Odisha Under Aurangzeb

The anarchy and confusion that reigned in Odisha during Prince Shujah’s reign came to an abrupt end with Aurangzeb’s accession in 1658 A.D. Mir Jumal established law and order in Bengal during his early years in office and appointed Ihtishan Khan as Odisha’s ruler. After assuming the position of Subahdar of Odisha, he issued a proclamation ordering that Khutba be read in the name of Aurangzeb in all Odisha mosques. Following that, he issued an order notifying all Mansabdars, Choudhuries, Quanungoes, and Zamindars of his own appointment. Additionally, he directed that the officers and Zamindars report to him at Narayangarh. Naturally, this order appears to have fallen on deaf ears. He was quickly succeeded as Subahdar of Odisha by Khan-i-Dauran.

Krushna Chandra Bhanja’s assassination

Khan-i-rule Dauran’s in Odisha began on a sour note. Odisha’s recalcitrant Zamindars had ceased to pay revenue to the Mughals. Arriving in Jaleswar via Narayanagarh, he directed that zamindar Bahadur Khan of Hijli and Krushna Chandra Bhanja of Hariharpur pay homage to him. When Krushna Chandra Bhanja spoke defiantly to the Subahdar, the latter sentenced the former to death. By Khan-i-order, Dauran’s all of Krushna Chandra Bhanja’s followers suffered the same fate.

Zamindars are being suppressed

Then began the drama of the local zamindars’ repression. Subahdar defeated zamindars such as Uddanda of Narasimhapur, Chhatreswar Dhal of Ghatasila, and Harichandan Krishna Bhanja of Nilgiri. He proceeded to Remuna to ascertain the state of chaos that had developed in Mayurbhanj following Krushna ChandraBhanja’s death. However, following the surrender of Jayachandra Bhanja, the deceased Rama Chandra Bhanja’s brother, the Subahdar recognised him as the Raja of Hariharapur and bestowed the title of Tikayat upon his son.

Mukundadeva’s Rebellion

Khan-i-next Dauran’s objective was Khurda. Raja Mukundadeva had declared his independence from the Mughals by uniting with the zamindars of Banki, Ranapur, Sarangagarh, Damapara, and the surrounding locality. Khan-i-Dauran fell ill for two months after reaching Cuttack. In February 1661 A.D., after his recovery, he marched ahead to settle a score with Mukundadeva of Khurda. He began by capturing the seven hill forts and wreaking havoc on Khurda. Mukundadeva fled in fear, and his younger brother Kapila Bhramaravara Raya surrendered without resistance to the Subahdar. Other zamindars, as mentioned previously, followed a similar path. Finally, Mukundadeva surrendered to Khan-i-Dauran.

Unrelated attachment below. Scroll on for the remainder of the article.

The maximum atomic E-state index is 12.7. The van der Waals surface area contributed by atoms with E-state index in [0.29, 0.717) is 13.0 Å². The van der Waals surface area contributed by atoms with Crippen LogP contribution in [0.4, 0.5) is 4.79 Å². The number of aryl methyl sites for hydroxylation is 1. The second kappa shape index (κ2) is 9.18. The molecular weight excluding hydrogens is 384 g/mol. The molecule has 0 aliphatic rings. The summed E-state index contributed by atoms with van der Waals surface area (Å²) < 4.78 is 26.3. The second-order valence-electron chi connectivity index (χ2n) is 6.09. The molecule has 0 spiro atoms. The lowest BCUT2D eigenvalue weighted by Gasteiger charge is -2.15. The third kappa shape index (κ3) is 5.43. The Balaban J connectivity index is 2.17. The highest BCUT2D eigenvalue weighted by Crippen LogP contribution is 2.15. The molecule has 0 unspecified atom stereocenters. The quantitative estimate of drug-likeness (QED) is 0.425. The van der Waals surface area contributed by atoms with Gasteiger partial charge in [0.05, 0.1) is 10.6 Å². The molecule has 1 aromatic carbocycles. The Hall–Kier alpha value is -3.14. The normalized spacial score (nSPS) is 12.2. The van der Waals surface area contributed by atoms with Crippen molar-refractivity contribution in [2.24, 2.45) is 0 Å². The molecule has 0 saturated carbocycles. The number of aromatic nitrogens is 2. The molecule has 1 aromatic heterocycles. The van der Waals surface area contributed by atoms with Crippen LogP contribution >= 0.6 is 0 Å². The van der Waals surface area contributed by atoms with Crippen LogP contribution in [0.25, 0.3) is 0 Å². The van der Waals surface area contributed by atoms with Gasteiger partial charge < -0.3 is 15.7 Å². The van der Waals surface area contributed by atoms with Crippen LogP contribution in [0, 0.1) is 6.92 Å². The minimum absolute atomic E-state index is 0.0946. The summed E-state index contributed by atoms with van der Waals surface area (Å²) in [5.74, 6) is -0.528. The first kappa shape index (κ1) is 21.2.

The abrasive steps of Khan-I-Dauran

Khan-i-Dauran continued on to Keonjhar, defeated Raja Laxminarayana Bhanja, and snatched away from him the fort or Panchira that he had occupied during Prince Sujah’s misrule. The Subahdar gradually suppressed the zamindars of Ranapur, Damapara, Sarangagarh, Patia, Kanika, Kujanga, and Maluda, among others. The Subahdar’s rash actions effectively reasserted imperial authority in Odisha, reestablishing peace and stability in the state. After completing the task, he wrote to Aurangzeb as follows: “I have punished all usurpers, oppressors…. of the province and compelled them to submit.” Our officers collect the revenue. The populace is at peace and content, going about their daily lives.” Within a short period of time, he amassed and remitted revenue totaling fifteen lakhs of rupees to the court of Aurangzeb, which made him happy.

Additional Governors

In September 1667 A.D., Khan-i-Dauran died. Tarbiyat Khan succeeded him and remained in charge until 1669 A.D. He was succeeded by Safi Khan, dubbed by English writers as ‘Ruffee Ckanna Naboob,’ of Odisha. Safi Khan was succeeded by Rashid Khan, who was succeeded by Shayista Khan, Aurangzeb’s maternal uncle. Until 1704 A.D., Governors such as Salih Khan, Abu Nasar Khan, Akrarn Khan, Ghaznafar Khan, Askar Khan, Kamgar Khan, and Azim-us-Shan, Aurangzeb’s grandson, ruled Odisha in gradual succession. Murshid Ouli Khan was then appointed Subahdar of Odisha, a position he held until Aurangzab’s death in 1707 A.D. Odisha was then annexed by the Nizams of Bengal.

Junaid’s intolerance

Aurangzeb was a devout Sunni Muslim and an outright religious bigot. Junaid was appointed Muhtasib for the propagation of Islam in Odisha by him. Numerous Hindu temples, including that of goddess Sarala at Jhankada in the modern Jagatsinghpur district, as well as a large number of temples in Jajpur, were demolished on his order. Aurangzab issued an order for the destruction of the Jagannath temple in Puri in 1662 A.D. Raja Divyasimhadeva of Khurda, on the other hand, bribed the Subahdar, who not only falsely reported the destruction of the Jagannath temple in Puri to Aurangzeb, but also sent him a forged image of Lord Jagannath. Aurangzeb was elated by Junaid’s iconoclastic activities. In any case, Aurangzeb’s rule in Odisha was characterised by four distinct characteristics. To begin, the obstinate zamindars were dealt with harshly. Second, law and order have been reintroduced. Thirdly, the Hindu religion was prevented from spreading due to widespread iconoclasm that destroyed numerous important temples in Odisha. Finally, the Bengali Naib Nizams played a significant role in the administration of Odisha.

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